The Roles of Decision Making and Behavior in Ending the COVID-19 Pandemic
When the COVID-19 pandemic started, organizations scrambled to understand the risks and develop comprehensive prevention strategies. Today, most organizations have implemented safeguards at every level of the hierarchy of controls. No matter how good a job management has done to eliminate, substitute, engineer and administer away the hazards, we remain dependent on leadership decision making and human behavior to prevent transmission of the virus.
Critical behaviors like handwashing, maintaining physical distance, using a mask, and self-quarantining require high levels of behavioral reliability in order to be effective. We know that leadership decisions directly influence these critical behaviors. In the graphic below, note that the top four controls are all about leaders making decisions. These decisions, in turn, create the context for the behavioral safeguards at the bottom of the hierarchy.
Behavioral Reliability Isn’t Easy
All kinds of barriers exist making it difficult to achieve behavioral reliability. Ambiguity around the right behaviors almost guarantees behavior will vary: Are face coverings helpful or harmful? Experts disagreed early on and shortages of the most effective face masks complicated the answer. New research continues to emerge. Moreover, any behavior can have competing consequences that reduce reliability. For example, physical distance creates emotional distance, coldness, and a feeling of being antisocial. Doing the right thing from a disease standpoint comes with a hefty social & emotional toll, which means there will be variation.
A Powerful Tool
Despite all this, there are better and worse strategies for implementing the behavioral safeguards. Knowledge and experience exist for doing this well. Behavioral science has applicable knowledge and at Krause Bell Group, we have decades of experience applying this knowledge in a wide variety of dynamic organizations. ABC analysis is a particularly helpful tool when used responsibly. We moved away from it at Krause Bell Group because too many people think it is about “fixing” the employee. When used properly, it leads to an understanding of the context in which behavior exists. Astute leaders can then improve decisions and strengthen safeguards at every level of the hierarchy of controls.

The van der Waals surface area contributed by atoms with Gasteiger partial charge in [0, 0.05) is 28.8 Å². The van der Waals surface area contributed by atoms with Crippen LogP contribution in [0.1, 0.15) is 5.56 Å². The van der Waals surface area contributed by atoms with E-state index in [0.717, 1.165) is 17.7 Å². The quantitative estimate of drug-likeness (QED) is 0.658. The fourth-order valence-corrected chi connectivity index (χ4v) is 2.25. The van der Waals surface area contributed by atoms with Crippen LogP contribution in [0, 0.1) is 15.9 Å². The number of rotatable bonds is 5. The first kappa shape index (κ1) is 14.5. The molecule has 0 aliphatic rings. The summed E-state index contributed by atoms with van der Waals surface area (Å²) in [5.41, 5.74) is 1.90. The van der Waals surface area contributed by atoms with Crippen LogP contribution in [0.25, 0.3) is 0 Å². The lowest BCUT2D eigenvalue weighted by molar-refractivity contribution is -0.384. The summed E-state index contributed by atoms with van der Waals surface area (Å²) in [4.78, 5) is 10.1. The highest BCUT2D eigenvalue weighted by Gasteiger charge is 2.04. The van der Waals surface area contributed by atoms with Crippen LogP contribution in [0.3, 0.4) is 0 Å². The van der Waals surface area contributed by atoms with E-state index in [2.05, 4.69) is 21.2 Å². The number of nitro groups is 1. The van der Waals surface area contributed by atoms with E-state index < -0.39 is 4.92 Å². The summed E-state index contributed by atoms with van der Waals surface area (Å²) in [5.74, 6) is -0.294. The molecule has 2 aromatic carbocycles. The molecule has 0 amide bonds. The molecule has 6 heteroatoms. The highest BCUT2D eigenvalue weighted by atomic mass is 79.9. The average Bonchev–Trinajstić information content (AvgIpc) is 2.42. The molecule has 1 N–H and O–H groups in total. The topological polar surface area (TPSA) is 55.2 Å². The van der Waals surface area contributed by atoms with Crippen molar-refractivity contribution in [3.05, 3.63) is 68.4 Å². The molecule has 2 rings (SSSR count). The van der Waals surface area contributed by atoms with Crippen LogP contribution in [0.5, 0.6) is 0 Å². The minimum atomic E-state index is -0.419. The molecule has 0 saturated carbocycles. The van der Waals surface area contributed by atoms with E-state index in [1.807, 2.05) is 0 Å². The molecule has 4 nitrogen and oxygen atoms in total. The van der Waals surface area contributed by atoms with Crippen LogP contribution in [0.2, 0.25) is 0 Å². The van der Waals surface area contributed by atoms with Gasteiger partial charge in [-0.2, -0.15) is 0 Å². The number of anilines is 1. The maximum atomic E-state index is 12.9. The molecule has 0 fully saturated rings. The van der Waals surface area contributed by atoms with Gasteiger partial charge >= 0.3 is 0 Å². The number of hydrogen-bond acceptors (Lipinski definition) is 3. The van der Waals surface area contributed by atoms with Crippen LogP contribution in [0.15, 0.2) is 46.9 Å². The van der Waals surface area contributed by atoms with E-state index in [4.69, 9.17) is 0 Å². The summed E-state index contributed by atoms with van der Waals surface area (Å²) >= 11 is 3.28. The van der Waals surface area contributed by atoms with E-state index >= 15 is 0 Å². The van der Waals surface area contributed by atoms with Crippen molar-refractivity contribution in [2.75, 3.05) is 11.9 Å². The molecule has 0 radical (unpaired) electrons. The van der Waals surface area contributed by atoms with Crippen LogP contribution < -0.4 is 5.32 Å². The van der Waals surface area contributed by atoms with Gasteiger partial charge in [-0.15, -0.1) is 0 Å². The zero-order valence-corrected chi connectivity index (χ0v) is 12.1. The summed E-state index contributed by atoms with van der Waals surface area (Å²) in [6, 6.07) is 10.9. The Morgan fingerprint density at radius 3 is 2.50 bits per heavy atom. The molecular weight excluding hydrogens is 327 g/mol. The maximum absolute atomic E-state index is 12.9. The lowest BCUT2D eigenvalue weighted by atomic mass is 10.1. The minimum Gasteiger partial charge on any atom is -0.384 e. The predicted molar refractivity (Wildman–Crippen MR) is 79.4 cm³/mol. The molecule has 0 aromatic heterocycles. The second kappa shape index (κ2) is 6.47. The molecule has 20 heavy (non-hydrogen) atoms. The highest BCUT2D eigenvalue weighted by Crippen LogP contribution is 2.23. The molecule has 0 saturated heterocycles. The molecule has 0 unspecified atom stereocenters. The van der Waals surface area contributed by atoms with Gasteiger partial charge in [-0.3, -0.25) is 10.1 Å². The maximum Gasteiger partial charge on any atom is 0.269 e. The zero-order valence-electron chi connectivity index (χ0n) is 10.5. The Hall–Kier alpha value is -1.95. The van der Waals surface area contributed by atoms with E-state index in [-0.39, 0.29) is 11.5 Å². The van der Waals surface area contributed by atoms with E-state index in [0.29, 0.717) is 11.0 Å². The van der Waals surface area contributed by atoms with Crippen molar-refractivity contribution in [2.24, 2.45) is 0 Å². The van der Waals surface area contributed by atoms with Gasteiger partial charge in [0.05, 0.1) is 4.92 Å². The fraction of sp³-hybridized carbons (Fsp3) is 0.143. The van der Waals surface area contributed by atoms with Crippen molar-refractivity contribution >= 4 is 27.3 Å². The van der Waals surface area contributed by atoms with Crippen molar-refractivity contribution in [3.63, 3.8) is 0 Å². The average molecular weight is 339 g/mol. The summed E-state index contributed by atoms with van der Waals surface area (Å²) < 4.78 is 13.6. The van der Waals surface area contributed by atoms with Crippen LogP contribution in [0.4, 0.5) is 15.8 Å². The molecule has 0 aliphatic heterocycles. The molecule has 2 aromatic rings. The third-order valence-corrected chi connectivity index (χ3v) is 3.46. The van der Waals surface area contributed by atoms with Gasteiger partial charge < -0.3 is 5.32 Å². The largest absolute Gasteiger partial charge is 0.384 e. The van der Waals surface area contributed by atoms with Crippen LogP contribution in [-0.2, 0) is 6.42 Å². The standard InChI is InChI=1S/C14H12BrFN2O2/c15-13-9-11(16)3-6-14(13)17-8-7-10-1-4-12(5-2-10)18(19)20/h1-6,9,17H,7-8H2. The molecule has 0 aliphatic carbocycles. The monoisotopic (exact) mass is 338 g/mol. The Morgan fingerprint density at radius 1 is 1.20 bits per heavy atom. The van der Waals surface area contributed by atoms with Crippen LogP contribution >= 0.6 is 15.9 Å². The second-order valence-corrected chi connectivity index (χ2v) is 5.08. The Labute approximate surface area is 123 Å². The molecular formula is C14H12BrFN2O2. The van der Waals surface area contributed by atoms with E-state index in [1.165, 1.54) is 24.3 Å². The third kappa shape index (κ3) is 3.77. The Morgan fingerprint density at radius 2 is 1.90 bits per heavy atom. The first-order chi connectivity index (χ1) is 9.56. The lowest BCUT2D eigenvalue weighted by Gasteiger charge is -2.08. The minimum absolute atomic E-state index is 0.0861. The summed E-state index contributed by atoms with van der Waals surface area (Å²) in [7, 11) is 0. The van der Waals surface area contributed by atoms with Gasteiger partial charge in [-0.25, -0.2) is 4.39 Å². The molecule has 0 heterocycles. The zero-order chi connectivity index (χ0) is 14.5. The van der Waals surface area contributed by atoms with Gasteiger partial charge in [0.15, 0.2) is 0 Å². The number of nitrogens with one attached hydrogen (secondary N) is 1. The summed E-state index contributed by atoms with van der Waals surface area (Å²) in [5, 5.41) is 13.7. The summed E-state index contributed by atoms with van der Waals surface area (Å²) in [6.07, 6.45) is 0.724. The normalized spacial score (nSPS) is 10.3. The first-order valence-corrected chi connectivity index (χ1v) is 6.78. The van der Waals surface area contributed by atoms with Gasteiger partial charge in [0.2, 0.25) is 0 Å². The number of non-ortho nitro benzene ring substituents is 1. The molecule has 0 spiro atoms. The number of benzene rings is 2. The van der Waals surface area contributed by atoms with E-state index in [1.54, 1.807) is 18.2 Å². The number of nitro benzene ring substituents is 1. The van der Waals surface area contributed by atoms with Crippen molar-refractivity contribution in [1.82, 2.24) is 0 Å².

ABC analysis applies to a wide range of situations. Getting someone to wear a mask in an empty office, while entirely possible, is of limited value. But how about getting everyone to follow your organization’s face covering policy? ABC analysis becomes immensely more powerful when it is applied to strategically important behaviors and when the analysis itself is informed by real information from people’s personal experience. Moreover, when senior leader decisions, behaviors, and messages are added into the mix of available antecedents and consequences, there is no reason that behavioral reliability can’t be achieved.
What Leaders Can Do
Whether sitting at the local, regional, or company-wide levels of your organization, leaders who want to develop and sustain high levels of reliability around the COVID-19 safeguards need to:
- Start with the organization’s COVID-19 safeguards and identify the critical few behaviors that must be at a high level of reliability in order to prevent disease introduction and transmission into your workplace. Consider this a strategically important decision, one that deserves your very best decision hygiene.
- Develop your data: For each COVID-19 critical behavior, select several locations and do a series of ABC analyses. Aggregate the results and look for trends, common barriers, and where senior leaders “touch it.”
- Pinpoint where senior leader decisions, behaviors, questions and messages can create the ideal context for the COVID-19 critical behaviors.
- Using the findings to create individual and organization-wide improvement plans.
Dr. Tom Krause writes about the relationship between decisions and behavior in this article.
Get more insight from Dr. Krause and Kristen Bell in their 2015 book, 7 Insights into Safety Leadership.